This spring, coach Todd Graham has hardly danced around his expectations for the 2013 season.
At each practice, a poster featuring the Rose Bowl trophy surrounded by rose petals rests on the sideline to serve as a reminder about what this team is working toward.
But to take over the Pac-12 and represent the conference on New Year's Day, Arizona State must fight through a daunting schedule.
This season, if the Sun Devils want to be the best, they have to beat the best. Literally.
The 2013 schedule includes a BCS Championship representative in Notre Dame, the Big Ten Champion in Wisconsin, the Pac-12 Champion in Stanford, and the Pac-12 South Champion in UCLA.
Fortunately, the Sun Devils have a proven veteran who shines on the grand stage.
Last season, sophomore Devilbacker Carl Bradford had a breakout year with 20.5 tackles for loss and 11.5 sacks as a driving force in one of the country's best front sevens.
Bradford's freakish athletic ability is on display nearly every play, but especially against top competition.
The 6-foot-1, 241-pound playmaker had his best games in 2012 against two of his most hyped opponents.
Against UCLA, Bradford recorded nine tackles and sacked Brett Hundley twice. Against USC, Bradford was simply unstoppable as he racked up 10 tackles, an interception, a forced fumble, and a fumble recovery.
However, Bradford's incredible individual efforts didn't lead to victories, and that's something he's hoping to change this time around.
"My biggest goal is to have everybody be more familiar and to know what each other are thinking so that we can be on the same page," Bradford said. "We want to be connected, all for one."
Even though Bradford has proved capable of performing his responsibilities, he wants to make sure everyone else understands each player's role on any given play.
Last year, the job of organizing and preparing the defense went to captain Brandon Magee. But with Magee's graduation, Bradford wants to step in and carry the load.
Bradford credits Magee for helping to instill the value of leadership in him, and he thinks he's ready to become the heart and soul of the defense.
"A lot of guys are starting to look up to me more in that leadership role and I just try to set a good example for them," Bradford said. "Hopefully they'll follow my footsteps and just keep it going by always having a positive attitude and positive mindset."
For the Sun Devils to join the Pac-12's elite this season, they'll need more than just leadership from the rising junior.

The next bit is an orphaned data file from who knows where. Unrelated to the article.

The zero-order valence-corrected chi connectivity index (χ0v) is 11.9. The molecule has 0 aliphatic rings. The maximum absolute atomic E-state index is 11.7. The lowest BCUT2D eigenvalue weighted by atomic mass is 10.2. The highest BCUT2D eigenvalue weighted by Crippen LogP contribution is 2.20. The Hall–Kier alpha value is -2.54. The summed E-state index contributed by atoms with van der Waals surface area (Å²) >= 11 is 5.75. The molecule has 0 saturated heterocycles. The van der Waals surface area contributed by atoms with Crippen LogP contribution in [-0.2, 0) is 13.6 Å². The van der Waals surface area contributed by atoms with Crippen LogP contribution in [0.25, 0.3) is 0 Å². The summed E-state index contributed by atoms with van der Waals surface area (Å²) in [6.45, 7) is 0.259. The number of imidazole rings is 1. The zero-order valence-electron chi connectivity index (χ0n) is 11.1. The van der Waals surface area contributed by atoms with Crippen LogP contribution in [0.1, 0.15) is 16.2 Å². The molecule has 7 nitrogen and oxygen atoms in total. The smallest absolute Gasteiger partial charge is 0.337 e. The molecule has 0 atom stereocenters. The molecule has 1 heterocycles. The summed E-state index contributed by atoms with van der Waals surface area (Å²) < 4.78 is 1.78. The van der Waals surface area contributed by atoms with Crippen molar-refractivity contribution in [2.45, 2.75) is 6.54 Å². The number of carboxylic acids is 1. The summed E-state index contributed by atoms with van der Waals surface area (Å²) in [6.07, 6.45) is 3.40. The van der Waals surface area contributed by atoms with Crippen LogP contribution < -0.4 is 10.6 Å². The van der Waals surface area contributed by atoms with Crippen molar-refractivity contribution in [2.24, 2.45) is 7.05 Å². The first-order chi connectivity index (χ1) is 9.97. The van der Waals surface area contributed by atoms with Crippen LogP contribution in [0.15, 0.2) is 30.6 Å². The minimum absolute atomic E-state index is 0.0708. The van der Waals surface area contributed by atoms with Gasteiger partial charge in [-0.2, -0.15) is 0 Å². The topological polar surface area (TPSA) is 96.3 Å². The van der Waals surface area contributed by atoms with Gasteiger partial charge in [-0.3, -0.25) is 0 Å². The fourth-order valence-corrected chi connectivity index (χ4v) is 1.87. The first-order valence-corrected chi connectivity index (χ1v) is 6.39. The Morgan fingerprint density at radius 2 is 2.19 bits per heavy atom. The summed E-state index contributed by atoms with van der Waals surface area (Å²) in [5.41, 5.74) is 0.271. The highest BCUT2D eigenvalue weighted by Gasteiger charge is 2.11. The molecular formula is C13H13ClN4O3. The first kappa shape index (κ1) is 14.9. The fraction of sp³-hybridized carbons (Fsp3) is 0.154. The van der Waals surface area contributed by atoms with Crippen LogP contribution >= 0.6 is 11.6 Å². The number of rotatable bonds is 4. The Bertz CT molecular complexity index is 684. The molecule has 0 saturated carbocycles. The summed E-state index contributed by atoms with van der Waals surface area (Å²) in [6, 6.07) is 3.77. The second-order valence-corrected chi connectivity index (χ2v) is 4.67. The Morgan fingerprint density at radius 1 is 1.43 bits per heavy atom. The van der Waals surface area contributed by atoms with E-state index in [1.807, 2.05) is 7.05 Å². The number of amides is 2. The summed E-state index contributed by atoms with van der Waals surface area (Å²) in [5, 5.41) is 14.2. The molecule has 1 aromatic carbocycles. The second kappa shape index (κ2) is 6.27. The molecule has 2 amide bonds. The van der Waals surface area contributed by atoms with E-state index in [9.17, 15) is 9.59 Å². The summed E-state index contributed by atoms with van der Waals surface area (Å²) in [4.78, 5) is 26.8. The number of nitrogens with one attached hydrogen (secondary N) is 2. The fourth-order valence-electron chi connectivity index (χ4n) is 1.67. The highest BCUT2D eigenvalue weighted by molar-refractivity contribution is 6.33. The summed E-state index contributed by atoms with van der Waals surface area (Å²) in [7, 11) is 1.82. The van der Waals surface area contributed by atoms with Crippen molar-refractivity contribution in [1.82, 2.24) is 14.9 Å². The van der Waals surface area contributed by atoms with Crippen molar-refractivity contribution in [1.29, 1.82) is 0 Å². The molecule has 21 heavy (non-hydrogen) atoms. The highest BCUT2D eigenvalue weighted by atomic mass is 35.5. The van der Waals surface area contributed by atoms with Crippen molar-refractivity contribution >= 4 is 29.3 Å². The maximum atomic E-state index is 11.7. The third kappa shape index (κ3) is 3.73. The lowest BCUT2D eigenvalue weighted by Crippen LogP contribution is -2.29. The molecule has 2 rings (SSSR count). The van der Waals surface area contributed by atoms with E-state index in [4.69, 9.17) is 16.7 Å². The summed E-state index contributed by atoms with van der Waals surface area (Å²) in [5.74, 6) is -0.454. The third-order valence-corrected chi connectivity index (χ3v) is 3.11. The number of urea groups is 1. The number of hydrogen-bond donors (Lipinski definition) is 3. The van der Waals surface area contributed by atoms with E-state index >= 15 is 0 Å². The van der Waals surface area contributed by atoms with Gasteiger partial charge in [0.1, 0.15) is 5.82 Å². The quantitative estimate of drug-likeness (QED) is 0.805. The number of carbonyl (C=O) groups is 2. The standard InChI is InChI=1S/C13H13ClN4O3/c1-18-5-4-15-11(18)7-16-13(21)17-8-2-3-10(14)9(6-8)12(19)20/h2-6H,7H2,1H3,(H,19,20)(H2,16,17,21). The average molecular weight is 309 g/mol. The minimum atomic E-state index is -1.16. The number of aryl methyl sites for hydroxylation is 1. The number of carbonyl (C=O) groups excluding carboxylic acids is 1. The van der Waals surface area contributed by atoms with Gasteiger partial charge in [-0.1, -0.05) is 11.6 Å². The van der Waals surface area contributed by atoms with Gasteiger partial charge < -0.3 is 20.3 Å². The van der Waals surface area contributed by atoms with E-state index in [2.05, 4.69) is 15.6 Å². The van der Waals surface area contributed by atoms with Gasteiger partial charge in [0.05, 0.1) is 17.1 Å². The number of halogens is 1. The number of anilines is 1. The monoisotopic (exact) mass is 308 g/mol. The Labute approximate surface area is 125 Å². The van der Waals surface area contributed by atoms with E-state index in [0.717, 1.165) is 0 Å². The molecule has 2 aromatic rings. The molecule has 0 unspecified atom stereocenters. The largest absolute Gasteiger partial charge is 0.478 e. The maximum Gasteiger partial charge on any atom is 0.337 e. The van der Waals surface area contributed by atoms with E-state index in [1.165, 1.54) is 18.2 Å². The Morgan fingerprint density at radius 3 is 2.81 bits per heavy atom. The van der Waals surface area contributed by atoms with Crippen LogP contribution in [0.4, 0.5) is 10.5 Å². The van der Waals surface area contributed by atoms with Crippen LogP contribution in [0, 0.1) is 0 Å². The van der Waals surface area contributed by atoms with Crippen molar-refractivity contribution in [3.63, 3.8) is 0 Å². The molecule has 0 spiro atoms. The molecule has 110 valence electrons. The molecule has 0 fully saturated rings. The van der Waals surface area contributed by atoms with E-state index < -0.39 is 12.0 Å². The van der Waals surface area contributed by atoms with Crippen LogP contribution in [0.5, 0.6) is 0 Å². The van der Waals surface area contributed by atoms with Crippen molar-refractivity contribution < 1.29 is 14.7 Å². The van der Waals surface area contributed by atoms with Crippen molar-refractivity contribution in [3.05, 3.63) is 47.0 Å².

Throughout the spring, Bradford's versatility has played a key part in helping the defense evolve. The Norco, California native is a rare breed at the college level in that he thrives out of both a three-point stance and a stand-up look.
Bradford has worked on blitzing from the middle of the field, rushing from off the edge, and developing his moves as a pass-rusher.
Though he admits shifting around can be mentally exhausting, he knows the variety of looks he can give will pay off in the long run.
"I practice sometimes in a stack defense when I'm standing up and sometimes down as a defensive end," Bradford said. "I just have to be able to change my mindset because it's a different type of position and I just have to be able to transfer back and forth between the two."
One of the greatest challenges Bradford and company will encounter this season are the different styles of offense they'll see on a weekly basis.
While Stanford and Wisconsin love to gash opponents with power-run schemes, UCLA and Arizona like break down defenses with spread attacks.
However, Bradford thinks his teammates will be prepared for all comers because of how they've dealt with the Arizona State offense this spring.
"Our offense is fast so we try to keep up with them on defense," Bradford said. "That's where we get our conditioning. Our offense is real fast but our defense is pretty good with keeping up with them."
Though it's only spring, the level of intensity is apparent with each passing day. Bradford and his teammates have bought into Coach Graham's philosophy that winning the Rose Bowl starts now, and the tempo at practice reflects this.
The difference isn't just apparent to media and spectators, the players are beginning to develop the feeling that something special is brewing.
As a leader, Bradford can sense the pulse of his team and he knows the direction this group is heading.
"We're hungrier this year and I can see it in every guy's eyes. We're ready to go out and finish number one in the Pac," Bradford said.
If Bradford continues to perform at a high level and lead by example for the rest of his teammates, there's no reason to believe otherwise.